How To Cook A Crocodileby Bonnie Lee Black
Casting caution to the wind at the age of fifty, New York caterer and food writer Bonnie Lee Black decided to close her catering business and join the Peace Corps. Posted to the tiny town of Lastoursville in the thickly rainforested interior of Gabon, Central Africa, Bonnie taught health, nutrition, and cooking, in French, primarily to local African women and children… See more details below
Casting caution to the wind at the age of fifty, New York caterer and food writer Bonnie Lee Black decided to close her catering business and join the Peace Corps. Posted to the tiny town of Lastoursville in the thickly rainforested interior of Gabon, Central Africa, Bonnie taught health, nutrition, and cooking, in French, primarily to local African women and children. In the two years she served in Gabon, Bonnie developed her own healthy recipe for a purposeful life, made in equal measures of good food, safe shelter, meaningful work, and unexpected love. Like M.F.K. Fisher's classic, World War II-era book, How to Cook a Wolf, Bonnie's true stories comprise a lively, literary, present-day survival guide.
- Peace Corps Writers
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- Product dimensions:
- 6.00(w) x 9.00(h) x 0.91(d)
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Bonnie Lee Black's wonderful and beautifully written memoir weaves together several equally absorbing stories that in the end show us how the stuff of circumstance, good and bad, can be put to meaningful use in the course of a lifetime. In its design, the book artfully interleaves past and present, epigraph and photograph, anecdote and recipe. The story itself is highly entertaining and compelling -- it's a journey through half the lifetime of an extraordinary woman, around half the globe geographically and the entire world economically, and deep into the vocations of cook and Peace Corps worker. It is much more than a string of adventures -- it's an inside look at how the Peace Corps works, for one thing (how incredibly resourceful the individuals on the ground must be!) and at the real person who struggles to communicate, who must find myriad ways to accomplish her mission, who makes a home and true friends and finds love, and who goes on to new adventures (about which we may hope to read soon). In the end we have a plainly beautiful and honest account of the individual as an artist of her own good life.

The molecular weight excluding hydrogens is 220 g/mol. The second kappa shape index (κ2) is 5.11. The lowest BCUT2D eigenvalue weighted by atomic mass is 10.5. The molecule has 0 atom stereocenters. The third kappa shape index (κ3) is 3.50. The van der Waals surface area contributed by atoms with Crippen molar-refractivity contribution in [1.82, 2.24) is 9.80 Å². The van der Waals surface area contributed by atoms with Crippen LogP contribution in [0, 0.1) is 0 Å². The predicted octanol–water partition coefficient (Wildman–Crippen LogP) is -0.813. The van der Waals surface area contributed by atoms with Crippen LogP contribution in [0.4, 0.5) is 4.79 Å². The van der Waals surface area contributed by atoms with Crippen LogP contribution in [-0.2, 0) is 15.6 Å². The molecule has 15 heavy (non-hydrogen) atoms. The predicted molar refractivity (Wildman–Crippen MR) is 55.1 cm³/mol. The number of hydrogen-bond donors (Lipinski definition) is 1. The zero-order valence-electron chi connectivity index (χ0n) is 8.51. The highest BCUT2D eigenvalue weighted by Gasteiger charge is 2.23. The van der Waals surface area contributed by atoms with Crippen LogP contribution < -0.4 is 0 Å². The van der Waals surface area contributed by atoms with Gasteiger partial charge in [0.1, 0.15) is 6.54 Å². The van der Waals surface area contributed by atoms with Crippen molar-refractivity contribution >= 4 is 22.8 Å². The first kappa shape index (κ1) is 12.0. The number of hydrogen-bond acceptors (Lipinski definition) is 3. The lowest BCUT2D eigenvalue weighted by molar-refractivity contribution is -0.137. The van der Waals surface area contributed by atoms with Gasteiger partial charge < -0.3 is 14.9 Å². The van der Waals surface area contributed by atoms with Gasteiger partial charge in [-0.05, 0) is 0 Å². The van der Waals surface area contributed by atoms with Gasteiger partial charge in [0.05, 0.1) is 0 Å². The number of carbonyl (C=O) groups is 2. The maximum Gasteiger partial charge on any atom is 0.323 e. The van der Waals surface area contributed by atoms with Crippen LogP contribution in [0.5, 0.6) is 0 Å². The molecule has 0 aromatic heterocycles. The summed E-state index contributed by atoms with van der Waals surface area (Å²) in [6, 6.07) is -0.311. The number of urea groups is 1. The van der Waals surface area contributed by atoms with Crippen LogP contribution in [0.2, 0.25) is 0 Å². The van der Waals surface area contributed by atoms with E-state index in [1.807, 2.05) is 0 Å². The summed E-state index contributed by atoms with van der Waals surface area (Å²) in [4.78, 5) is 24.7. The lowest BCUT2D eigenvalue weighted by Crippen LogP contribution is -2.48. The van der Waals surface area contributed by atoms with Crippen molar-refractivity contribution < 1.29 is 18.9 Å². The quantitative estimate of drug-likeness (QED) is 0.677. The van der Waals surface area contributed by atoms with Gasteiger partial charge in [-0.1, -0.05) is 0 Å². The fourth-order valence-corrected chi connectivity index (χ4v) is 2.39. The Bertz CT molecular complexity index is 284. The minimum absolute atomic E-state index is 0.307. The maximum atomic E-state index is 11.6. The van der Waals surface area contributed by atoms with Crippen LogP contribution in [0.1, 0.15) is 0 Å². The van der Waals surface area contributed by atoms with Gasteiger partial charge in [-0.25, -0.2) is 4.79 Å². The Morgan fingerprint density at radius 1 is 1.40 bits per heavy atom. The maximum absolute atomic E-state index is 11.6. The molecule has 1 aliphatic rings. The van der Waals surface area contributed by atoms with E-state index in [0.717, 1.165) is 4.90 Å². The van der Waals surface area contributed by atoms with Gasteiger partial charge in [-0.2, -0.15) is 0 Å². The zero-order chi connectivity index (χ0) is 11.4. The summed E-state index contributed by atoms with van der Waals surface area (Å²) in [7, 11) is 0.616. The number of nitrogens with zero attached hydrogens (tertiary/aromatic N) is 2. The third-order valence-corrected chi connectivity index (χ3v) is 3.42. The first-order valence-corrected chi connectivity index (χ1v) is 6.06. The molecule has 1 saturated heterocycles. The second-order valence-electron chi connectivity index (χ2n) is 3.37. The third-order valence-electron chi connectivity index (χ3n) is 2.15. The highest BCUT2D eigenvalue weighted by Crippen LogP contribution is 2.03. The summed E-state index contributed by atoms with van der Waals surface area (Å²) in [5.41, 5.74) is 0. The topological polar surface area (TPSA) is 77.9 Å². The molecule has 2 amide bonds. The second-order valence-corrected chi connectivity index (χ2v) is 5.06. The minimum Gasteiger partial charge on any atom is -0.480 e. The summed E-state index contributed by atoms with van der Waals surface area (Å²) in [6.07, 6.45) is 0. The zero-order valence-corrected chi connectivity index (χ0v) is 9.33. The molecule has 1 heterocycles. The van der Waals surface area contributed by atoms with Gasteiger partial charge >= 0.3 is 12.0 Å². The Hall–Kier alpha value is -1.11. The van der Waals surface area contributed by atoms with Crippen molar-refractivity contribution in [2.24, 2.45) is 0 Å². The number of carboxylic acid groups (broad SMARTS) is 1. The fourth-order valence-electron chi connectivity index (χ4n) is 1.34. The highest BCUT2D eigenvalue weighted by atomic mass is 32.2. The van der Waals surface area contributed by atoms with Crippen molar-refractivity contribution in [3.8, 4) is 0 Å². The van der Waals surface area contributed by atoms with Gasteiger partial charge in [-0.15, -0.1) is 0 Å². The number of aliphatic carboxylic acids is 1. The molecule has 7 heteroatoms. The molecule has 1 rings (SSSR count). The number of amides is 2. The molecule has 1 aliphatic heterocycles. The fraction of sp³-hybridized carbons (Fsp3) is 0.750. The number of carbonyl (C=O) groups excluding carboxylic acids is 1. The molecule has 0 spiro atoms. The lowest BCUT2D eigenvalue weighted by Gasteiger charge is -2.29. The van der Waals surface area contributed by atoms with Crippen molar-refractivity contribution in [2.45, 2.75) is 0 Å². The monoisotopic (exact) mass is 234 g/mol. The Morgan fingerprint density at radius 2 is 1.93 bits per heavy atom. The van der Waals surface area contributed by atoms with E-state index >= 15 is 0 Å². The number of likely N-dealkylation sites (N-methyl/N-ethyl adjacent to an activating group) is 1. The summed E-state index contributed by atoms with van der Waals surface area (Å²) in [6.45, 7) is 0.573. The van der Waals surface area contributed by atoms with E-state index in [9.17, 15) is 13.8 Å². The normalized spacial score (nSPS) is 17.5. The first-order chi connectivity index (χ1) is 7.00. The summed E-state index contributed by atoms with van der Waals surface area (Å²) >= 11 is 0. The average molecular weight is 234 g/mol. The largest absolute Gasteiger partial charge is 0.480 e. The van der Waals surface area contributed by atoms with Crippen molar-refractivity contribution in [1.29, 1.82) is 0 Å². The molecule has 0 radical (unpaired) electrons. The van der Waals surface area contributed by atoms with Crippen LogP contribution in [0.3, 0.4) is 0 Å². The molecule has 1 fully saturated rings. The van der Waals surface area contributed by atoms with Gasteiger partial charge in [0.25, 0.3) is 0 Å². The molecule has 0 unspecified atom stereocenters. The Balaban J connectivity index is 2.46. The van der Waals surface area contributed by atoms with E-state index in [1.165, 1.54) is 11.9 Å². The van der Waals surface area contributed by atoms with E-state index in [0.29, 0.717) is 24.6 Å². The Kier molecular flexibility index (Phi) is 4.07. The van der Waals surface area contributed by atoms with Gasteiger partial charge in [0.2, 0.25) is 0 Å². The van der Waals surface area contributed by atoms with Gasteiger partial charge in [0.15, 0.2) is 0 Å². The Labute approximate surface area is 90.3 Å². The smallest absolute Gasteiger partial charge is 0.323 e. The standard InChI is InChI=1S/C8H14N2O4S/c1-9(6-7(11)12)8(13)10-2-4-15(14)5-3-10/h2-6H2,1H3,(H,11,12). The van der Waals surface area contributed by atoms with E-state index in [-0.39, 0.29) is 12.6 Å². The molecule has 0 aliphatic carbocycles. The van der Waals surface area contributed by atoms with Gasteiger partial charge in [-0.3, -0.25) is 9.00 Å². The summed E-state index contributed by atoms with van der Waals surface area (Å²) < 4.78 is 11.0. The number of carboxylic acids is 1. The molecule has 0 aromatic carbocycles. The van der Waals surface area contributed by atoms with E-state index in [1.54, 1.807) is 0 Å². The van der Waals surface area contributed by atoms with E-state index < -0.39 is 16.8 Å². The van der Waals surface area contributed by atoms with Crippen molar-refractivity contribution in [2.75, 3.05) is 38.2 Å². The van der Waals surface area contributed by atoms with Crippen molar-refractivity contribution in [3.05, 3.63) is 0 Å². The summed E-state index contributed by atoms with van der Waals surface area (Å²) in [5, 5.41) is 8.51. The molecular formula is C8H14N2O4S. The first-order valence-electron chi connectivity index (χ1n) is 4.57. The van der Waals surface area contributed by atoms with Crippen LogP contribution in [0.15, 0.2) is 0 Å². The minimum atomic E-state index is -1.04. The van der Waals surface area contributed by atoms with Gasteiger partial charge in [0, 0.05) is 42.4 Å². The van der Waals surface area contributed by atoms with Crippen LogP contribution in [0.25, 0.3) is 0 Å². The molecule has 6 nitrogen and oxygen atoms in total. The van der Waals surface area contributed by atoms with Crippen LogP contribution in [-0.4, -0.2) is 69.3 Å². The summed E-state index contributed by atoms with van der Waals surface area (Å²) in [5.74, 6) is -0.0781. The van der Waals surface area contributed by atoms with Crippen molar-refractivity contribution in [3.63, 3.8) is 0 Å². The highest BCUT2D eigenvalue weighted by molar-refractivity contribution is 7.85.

How To Cook A Crocodile is one of those books that changed my life, or at least made me want to change to my life--to be a better person. It is stunningly beautiful. The writing, the author's life story, the recipes--gifts. I was expecting a leisurely tour of Africa; to be soaked in the environment of the rain forest the author lives in for two years--and I was. But more, the book reads like a mystery/thriller. The pages turn. The author takes up where she left off in Somewhere Child, a memoir she published 30 years earlier, a harrowing retelling of her attempts to get back her daughter who had been kidnapped by Ms. Black's husband. I won't spoil any plot twists here, but as How To Cook A Crocodile begins, we learn that the loss of her daughter messed up Ms. Black for years, and she fought hard to find peace. Part of her road back to sanity included the rather insane choice of starting up a gourmet catering company in NYC. As a longtime cater waiter, I can tell you Ms. Black nailed NYC high society. Nailed is the wrong word. She describes the wealthy set lovingly but accurately, calling out one horrific evening of food service that brought me back to nights that crushed my spirit. But Ms. Black is one tough human being, and she, in keeping with her other-centric, selfless character, signs on to the Peace Corps and dedicates herself to bringing her love of food and her love in general to the villagers in Latoursville, Gabon. What she gets in return blew her--and me--away. The moral code--the selflessness--with which the folks in Latoursville live was a blueprint for me, a home renovation plan for the human spirit, one that might bring us back to what we're capable of: seemingly bottomless compassion. How To Cook A Crocodile reminded me of Eat, Pray, Love, another story I loved. Both books are about self-discovery, about love of humanity and laughter and certainly love of good food, about finding the courage to forgive oneself, but Ms. Black's book offers something more to her readers or at least this one: the sense from page one that we're already perfect. That we have all we need to cope with any challenge, whether it be the simple act of trying to keep a dish cold in hundred degree heat or losing a child or peacefully but passionately standing up to those who are deforesting Africa. Ms. Black, without preaching, by way of her wonderfully humorous stories, teaches us that we needn't fear the pain we feel; we needn't dwell in it either; we need to go through it with the knowledge that the simple act of trying to make even the tiniest bit of our world a better place is a remarkably powerful act; that the gift we give, whatever it is, will last long after we're gone. I loved this book so much.